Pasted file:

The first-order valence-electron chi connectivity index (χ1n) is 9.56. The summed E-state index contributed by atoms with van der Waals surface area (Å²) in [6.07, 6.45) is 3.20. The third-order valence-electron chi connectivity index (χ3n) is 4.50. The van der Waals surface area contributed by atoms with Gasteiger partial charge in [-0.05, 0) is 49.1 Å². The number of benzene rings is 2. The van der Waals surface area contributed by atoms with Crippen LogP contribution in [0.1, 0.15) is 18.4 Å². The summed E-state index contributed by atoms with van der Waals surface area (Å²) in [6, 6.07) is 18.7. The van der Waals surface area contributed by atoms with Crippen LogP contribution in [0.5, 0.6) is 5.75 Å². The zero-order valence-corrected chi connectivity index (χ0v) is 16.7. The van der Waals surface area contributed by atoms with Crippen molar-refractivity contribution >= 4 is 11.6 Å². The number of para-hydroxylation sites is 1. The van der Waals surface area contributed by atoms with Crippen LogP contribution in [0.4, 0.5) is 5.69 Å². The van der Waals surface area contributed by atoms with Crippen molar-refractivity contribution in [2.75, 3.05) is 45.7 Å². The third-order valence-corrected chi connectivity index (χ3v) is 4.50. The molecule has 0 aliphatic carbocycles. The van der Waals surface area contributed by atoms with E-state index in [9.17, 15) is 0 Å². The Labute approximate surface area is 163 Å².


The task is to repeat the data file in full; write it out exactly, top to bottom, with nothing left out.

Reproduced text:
The first-order valence-electron chi connectivity index (χ1n) is 9.56. The summed E-state index contributed by atoms with van der Waals surface area (Å²) in [6.07, 6.45) is 3.20. The third-order valence-electron chi connectivity index (χ3n) is 4.50. The van der Waals surface area contributed by atoms with Gasteiger partial charge in [-0.05, 0) is 49.1 Å². The number of benzene rings is 2. The van der Waals surface area contributed by atoms with Crippen LogP contribution in [0.1, 0.15) is 18.4 Å². The summed E-state index contributed by atoms with van der Waals surface area (Å²) in [6, 6.07) is 18.7. The van der Waals surface area contributed by atoms with Crippen LogP contribution in [0.5, 0.6) is 5.75 Å². The zero-order valence-corrected chi connectivity index (χ0v) is 16.7. The van der Waals surface area contributed by atoms with Crippen molar-refractivity contribution >= 4 is 11.6 Å². The number of para-hydroxylation sites is 1. The van der Waals surface area contributed by atoms with Crippen LogP contribution in [0.4, 0.5) is 5.69 Å². The van der Waals surface area contributed by atoms with Crippen molar-refractivity contribution in [2.75, 3.05) is 45.7 Å². The third-order valence-corrected chi connectivity index (χ3v) is 4.50. The molecule has 0 aliphatic carbocycles. The van der Waals surface area contributed by atoms with E-state index in [9.17, 15) is 0 Å². The Labute approximate surface area is 163 Å².